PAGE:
MAT B1 form: What is it and how do I get it?

by Bryony Firth-Bernard |
Published on

There’s so much to think about once you find out you’re pregnant – it’s tempting to skip the boring bit and plunge straight into buying babygrows and buggies, but you do need to make sure your maternity leave and pay is set up. This involves getting the correct form from your midwife or GP. A Mat B1 form is essentially your ticket to claim maternity pay and benefits from your employer.

Here's everything you need to know about how to get one, who needs to fill it out and what it entitles you to.

What is a MAT B1 form?

A MAT B1 form, or Maternity Certificate, is a form from the government that gives your employer medical evidence of your pregnancy and when your baby is due.

You'll need a MAT B1 form in order to claim maternity pay and benefits, whether you're unemployed, self-employed, full time or part-time. The form allows you to claim Statutory Maternity Pay (SMP) from your employer. If you are self-employed, or you don't work, you will also need this certificate to claim your 39-week Maternity Allowance from the government.

How and when do I get my MAT B1 form?

Although your midwife should automatically give you a MAT B1 form at the antenatal appointment that takes place after your 20-week scan, you may need to request it - it is available from either your midwife or your doctor.

In order to be eligible for Maternity Allowance, according to Gov UK, you will need to:

• Be employed but unable to claim Statutory Maternity Pay (SMP)

• Be self-employed and pay Class 2 National Insurance

• Have stopped working recently

What do I need to do after I receive it?

Once you receive your form, you’ll need to sign it, make a copy and then at some stage before you are 25 weeks pregnant (by the end of the 15th week before the beginning of your expected week of birth), you’ll need to give it to your employer, so either your manager or HR team. If you work two jobs, you'll need to give a copy of the MAT B1 form to both employers.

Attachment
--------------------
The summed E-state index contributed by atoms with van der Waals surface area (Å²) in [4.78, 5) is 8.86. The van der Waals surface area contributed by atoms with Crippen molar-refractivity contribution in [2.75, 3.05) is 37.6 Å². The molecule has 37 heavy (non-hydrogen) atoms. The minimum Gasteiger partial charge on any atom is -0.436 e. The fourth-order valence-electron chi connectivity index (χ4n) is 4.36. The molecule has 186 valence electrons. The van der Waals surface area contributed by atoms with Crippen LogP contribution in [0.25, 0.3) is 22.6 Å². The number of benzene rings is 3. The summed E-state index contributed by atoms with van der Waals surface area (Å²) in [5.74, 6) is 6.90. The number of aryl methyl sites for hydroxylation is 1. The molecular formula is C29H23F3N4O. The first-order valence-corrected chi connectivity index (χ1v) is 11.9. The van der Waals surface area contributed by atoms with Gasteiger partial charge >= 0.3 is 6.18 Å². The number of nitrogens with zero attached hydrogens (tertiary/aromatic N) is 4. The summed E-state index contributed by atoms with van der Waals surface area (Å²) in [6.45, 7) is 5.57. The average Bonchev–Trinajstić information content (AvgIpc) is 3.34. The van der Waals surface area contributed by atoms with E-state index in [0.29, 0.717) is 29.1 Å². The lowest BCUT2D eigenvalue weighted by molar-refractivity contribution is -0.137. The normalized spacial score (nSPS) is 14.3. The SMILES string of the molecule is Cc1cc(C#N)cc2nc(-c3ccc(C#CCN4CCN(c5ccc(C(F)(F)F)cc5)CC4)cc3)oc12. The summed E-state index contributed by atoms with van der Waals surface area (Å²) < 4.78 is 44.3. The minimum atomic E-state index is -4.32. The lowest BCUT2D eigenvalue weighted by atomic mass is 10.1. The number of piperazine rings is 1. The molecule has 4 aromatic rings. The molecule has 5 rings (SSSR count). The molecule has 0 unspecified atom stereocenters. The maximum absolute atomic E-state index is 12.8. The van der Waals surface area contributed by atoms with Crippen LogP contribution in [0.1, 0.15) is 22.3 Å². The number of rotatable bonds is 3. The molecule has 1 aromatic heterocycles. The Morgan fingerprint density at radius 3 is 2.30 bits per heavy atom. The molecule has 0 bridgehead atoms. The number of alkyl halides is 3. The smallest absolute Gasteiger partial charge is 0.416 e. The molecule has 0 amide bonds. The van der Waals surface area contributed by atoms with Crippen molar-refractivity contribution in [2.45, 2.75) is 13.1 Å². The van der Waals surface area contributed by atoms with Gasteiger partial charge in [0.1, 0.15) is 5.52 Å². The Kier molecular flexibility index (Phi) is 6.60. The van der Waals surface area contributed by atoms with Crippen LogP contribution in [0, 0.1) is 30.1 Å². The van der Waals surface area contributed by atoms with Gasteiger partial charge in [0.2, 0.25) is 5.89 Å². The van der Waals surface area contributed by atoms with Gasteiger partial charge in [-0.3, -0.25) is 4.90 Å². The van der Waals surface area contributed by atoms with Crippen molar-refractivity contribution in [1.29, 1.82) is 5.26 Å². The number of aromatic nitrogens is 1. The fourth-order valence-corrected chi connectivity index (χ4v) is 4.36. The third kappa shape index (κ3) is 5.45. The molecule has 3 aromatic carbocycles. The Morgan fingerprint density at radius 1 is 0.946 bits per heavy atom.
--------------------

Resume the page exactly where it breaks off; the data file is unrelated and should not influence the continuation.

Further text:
Once you've given it to your employer, you can start arranging your maternity pay and benefits. Remember you need to give your employer at least 28 days' notice before you begin claiming your SMP, so it's a good idea to get this sorted sooner rather than later.

That said, whilst it's tempting to share your exciting news with your colleagues right away, many people wait until after their 12-week-scan when the risk of miscarriage is reduced.

Bear in mind that you can’t take time off for antenatal appointments and checks until you’ve told your employer about your pregnancy.

What will my MAT B1 form look like?

It's a pretty standard medical document, but here's what it looks like:

What happens if I lose my MAT B1 form?

If you do end up losing your form, you are able to apply for a duplicate, but this can take some time and hold things up. For this reason, we recommend making a copy as soon as you sign it and keeping it in a safe place before the baby brain sets in!

What else do I need to tell my employer when pregnant?

Either in a letter or an email (check with your HR department for your company policy), you need to tell your boss your due date and the date you want to start your statutory maternity leave and pay.

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